How To Low Carb Diet: 5 Tips To Ensure Success
If you follow this blog you’ll know that this is not a click bait title, but actual sound advice to help you if you want to opt for a low carb approach to dieting.
I’ve made it abundantly clear, here and here that carbs are not the enemy. Too many calories are! Dramatically reducing the total volume of a food group will likely illicit a calorie deficit, and thus fat loss.
So it’s not a bad thing. To an extent.
You need to do whatever you need to do in order to elicit a calorie deficit. A reduced carbohydrate intake can be a good strategy to do this.
Especially if you are an individual with a terrible relationship with blood sugar control and it's effect on your physiology.
You know. That feeling when you eat or drink a sugary snack for your energy levels to surge for a short period of time, only for you to then crash, making you crave even more sugar to avoid a mid-afternoon nap at your desk. This pattern could repeat over the course of a 9 – 5 work day and subsequently put your calories over the threshold because you are craving energy dense food to keep you awake.
Overweight people may also benefit hugely from a reduction in daily carb intake. This kind of leads on to the point above. Terrible blood guar control, and thus a likelihood of a hyper-caloric diet.
If you fall into the above categories, it be worth trying a low carb approach.
What even is low carb?
Low carb is a relative term. So we’ll define this as anything above 50 grams - to a ceiling of 150 grams of carbs. Obviously it depends on your calorie intake, and the variance will be different in a case by case basis.
But for ease we’ll keep to this range.
Also, I won’t discuss the ketogenic diet today which is an extreme approach to low carb dieting. Usually defined as under 30 grams of carbs. This can be for another time.
So here’s some tips to point you in the right direction.
1) Eat lots of veggies
Who would have guessed right?
If your relative carbohydrate intake is low then it’s going to be a very good idea to up your overall vegetable intake to compensate for a short fall in nutrition you might experience.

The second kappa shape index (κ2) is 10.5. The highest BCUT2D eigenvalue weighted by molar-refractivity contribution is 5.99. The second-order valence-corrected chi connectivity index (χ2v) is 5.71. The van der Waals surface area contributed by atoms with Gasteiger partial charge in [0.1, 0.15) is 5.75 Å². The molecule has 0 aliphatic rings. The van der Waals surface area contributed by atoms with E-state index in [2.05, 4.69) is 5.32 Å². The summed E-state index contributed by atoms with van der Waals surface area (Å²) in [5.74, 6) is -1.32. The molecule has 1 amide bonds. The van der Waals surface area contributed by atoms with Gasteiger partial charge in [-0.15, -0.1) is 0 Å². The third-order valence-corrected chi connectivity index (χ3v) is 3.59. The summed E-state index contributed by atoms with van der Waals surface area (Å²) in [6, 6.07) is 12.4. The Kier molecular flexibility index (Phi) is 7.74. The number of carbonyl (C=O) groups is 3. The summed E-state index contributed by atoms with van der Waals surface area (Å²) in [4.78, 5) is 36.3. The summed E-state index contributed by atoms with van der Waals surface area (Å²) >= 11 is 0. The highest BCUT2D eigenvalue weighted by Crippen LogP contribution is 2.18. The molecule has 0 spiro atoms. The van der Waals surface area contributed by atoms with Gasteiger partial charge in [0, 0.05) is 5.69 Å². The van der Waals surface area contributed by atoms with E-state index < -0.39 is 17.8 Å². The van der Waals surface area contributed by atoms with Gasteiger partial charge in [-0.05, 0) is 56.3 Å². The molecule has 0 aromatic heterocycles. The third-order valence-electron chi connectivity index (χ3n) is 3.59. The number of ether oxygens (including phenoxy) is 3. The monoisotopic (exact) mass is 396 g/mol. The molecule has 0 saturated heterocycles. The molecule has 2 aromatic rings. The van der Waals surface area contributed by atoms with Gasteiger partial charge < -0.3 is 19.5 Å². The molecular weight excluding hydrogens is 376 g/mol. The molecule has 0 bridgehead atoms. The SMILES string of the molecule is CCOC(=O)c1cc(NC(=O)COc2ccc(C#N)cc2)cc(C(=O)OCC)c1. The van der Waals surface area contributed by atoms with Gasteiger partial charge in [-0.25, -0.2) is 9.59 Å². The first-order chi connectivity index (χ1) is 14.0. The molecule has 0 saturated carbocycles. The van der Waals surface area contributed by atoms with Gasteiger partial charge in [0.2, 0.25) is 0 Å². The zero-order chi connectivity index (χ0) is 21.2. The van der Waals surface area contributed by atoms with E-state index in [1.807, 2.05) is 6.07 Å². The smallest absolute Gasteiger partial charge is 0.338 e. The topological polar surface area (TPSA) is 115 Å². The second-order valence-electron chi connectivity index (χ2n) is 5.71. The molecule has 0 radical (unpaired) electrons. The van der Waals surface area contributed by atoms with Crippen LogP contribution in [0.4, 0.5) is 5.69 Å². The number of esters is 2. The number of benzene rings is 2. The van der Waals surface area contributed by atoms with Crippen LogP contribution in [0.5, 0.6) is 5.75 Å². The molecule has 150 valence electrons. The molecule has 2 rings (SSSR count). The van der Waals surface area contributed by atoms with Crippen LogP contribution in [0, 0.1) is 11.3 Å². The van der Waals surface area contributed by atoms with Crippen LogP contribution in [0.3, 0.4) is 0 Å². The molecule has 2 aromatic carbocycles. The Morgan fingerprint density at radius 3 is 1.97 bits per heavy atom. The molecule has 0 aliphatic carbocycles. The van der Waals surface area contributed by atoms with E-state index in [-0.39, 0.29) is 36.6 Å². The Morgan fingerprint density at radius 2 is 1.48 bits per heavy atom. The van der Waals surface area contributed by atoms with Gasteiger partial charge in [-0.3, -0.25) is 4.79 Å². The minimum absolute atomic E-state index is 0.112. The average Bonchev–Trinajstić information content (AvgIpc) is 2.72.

When you remove a macro nutrient, you open yourself up to deficiencies which will negatively affect your performance and your bodies ability to function properly. You can off-set this by pimping out all of your meals with veggies.
Yes, technically vegetables are carbs as well. But for the amount of calories a portion of spinach will yield against a portion of rice – the veg will be lower in calories by a long stretch.
However, you may have to do the following if you are not careful...
2) Take a fibre supplement
Fibre is not only important for your digestive health and preventing a blockage down there, it has many other important health benefit, and may even protect us against certain cancers like colorectal cancer.
Fibre is mainly found in grains and the skins of vegetables. When you eliminate grains from your diet you leave yourself open to a considerable drop in daily fibre intake. So bring in some assistance should you feel your fibre has taken a hit.
A good measure is to have 10 grams for every 1,000 calories you consume. Use a food tracker such as My Fitness Pal to determine your daily fibre, and keep on top of your intake.
3) Have a re-feed day
A re-feed day is a tactically planned day in our week to increase overall carbohydrate intake. In other words, a day for you to enjoy you bread and potatoes.
A lot coahes will have their trainees do this to manipulate their performance and recovery.
But in our instance, it’s less so for ‘replenishing glycogen stores’ or boosting performance, and more for keeping you psychologically sane if you enjoy eating carbs.
But it might help you in the long run to keep this day in your arsenal for a demanding training day, like a heavy leg day, or if you are heading out with friends for a curry and catch up on the weekend.
4) Avoid dramatically changing up your training
With fat loss, the aim of the game is to retain as much muscle as possible while oxidising your fat stores for energy.
Most of this effort comes through a calorie deficit. A little bit will come by way of exercise and energy output.
Dose this mean you need to do as much cardio as possible and do as many reps as possible to increase your energy expenditure?
There’s no need to adjust your training (if you have already been doing some form of resistance training which I recommend to clients.)
Stick with the basics; 6-12 rep range, compound movements, 2-4 sets, try and hit most muscle groups, concentrate on form and technique whilst you try to to retain as much muscle and strength as possible. Ultimately what builds muscle, keeps muscle.
My final tip is...
5) Don’t low carb diet for a long period of time
A low carb approach to dieting should be a phase. Just like any diet should be. If you find that you are low carbing for 6, 12, 18 months, it’s probably too long to maintain and might have consquences that far outweigh anything physiolgoically.
The problem which an approach like the low carb diet is that you can start to demonise certain foods and become dogmatic to a diet that not everyone need be on.
Diets need to have a variety of foods and food groups. If you start to equal bread as fattening then you have labelled a certain food as bad. Which in itself - is bad.
We know that foods aren’t bad, diets are bad.
Not only is this damaging to your mindset, it’s going to create a negative relationship with the food you eat. So keep the low cab approach short and sweet, and stop blaming bread for your dieting woes!
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